#VICTOBER, October 2016 Reads, Uncategorized

This Week’s Reading and #Victober!

Here are some updates on what I have been reading recently and what I am planning on reading next!

  • This week I started reading ‘How I Found You’ by Gabriella Lepore. A couple of weeks ago I purchased this novel for just 99p on Kindle because it was the publisher Of Tomes’ first birthday – Happy Anniversary Of Tomes! Unfortunately I started reading ‘How I Found You’ and the writing style just did not gel with me so I stopped at about 25%. The first few chapters were essentially about a teenage girl moving to live with relatives and these two secretive and apparently magical guys turning up. The storyline felt very generic to me – it seemed like lots of books that came out a few years ago, such as ‘Fallen’. To be fair, it might have become more original as it went on but I did not feel intrigued or invested in the story enough to read on and find out. The style of writing was just too cheesy and simplistic for me: there was ‘instalove’ and both the main female character and the main male character irritated and frustrated me continually. I’ve read many books recently with wonderful characters but this one did not continue the trend for me. I try very hard to finish books but I had to ‘Did Not Finish’ this one. I had so many other books on my TBR pile that I would prefer to read.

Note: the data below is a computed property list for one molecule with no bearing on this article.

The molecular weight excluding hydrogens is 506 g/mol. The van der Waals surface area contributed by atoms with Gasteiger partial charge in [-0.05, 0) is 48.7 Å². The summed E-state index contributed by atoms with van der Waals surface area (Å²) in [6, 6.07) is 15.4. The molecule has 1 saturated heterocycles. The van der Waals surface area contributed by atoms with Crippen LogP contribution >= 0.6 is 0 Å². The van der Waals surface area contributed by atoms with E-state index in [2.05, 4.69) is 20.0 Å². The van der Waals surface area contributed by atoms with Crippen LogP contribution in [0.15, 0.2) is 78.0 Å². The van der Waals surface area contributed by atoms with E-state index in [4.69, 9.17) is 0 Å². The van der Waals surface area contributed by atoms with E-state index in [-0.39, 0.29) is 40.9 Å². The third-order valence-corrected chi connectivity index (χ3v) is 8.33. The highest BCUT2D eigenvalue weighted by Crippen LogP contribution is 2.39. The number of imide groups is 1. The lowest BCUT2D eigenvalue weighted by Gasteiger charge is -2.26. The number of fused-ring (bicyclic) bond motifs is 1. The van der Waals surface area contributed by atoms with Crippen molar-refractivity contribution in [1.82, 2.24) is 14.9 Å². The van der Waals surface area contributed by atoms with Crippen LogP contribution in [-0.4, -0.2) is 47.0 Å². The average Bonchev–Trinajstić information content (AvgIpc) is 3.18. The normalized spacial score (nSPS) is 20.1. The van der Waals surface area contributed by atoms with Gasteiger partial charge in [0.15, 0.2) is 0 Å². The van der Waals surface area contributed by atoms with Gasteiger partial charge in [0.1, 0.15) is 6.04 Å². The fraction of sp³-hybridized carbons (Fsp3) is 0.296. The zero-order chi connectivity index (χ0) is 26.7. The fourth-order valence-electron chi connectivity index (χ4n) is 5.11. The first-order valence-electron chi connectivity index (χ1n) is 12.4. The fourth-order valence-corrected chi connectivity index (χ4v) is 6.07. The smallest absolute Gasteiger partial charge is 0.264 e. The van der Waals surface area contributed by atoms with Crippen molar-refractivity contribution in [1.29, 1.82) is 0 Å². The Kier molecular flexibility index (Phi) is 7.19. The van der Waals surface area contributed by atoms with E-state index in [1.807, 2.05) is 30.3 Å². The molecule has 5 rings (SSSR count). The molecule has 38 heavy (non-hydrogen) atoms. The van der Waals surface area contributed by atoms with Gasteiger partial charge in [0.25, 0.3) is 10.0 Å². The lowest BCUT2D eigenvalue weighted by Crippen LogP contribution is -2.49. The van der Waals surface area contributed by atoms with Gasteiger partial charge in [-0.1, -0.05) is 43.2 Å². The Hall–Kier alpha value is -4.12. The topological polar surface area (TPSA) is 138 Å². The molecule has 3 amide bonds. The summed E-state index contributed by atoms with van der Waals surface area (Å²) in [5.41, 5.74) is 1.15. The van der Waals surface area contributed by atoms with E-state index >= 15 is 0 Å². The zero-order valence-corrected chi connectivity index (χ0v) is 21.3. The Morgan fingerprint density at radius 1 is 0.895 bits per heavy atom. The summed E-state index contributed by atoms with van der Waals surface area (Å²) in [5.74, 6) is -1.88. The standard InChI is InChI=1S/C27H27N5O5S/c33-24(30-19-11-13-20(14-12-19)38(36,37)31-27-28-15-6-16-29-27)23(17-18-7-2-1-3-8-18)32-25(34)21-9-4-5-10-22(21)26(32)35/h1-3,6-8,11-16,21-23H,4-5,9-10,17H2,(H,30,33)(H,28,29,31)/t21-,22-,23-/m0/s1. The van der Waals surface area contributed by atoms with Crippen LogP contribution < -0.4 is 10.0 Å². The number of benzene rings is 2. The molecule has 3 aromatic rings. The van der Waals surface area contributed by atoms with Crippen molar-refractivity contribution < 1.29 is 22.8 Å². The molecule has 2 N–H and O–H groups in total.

• On a more positive note, I was delighted to find out today on Twitter that I have won a copy of ‘RoseBlood’ by A. G. Howard from Maximum Pop! I am so excited to read this novel, having recently read ‘The Architect of Song’ by A. G. Howard and absolutely loved it! I think she has a beautiful and addictive writing style and I love The Phantom of the Opera so I cannot wait to read this retelling. I’ve posted the synopsis below:


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In this modern day spin on Leroux’s gothic tale of unrequited love turned to madness, seventeen-year-old Rune Germain has a mysterious affliction linked to her operatic talent, and a horrifying mistake she’s trying to hide. Hoping creative direction will help her, Rune’s mother sends her to a French arts conservatory for her senior year, located in an opera house rumored to have ties to The Phantom of the Opera.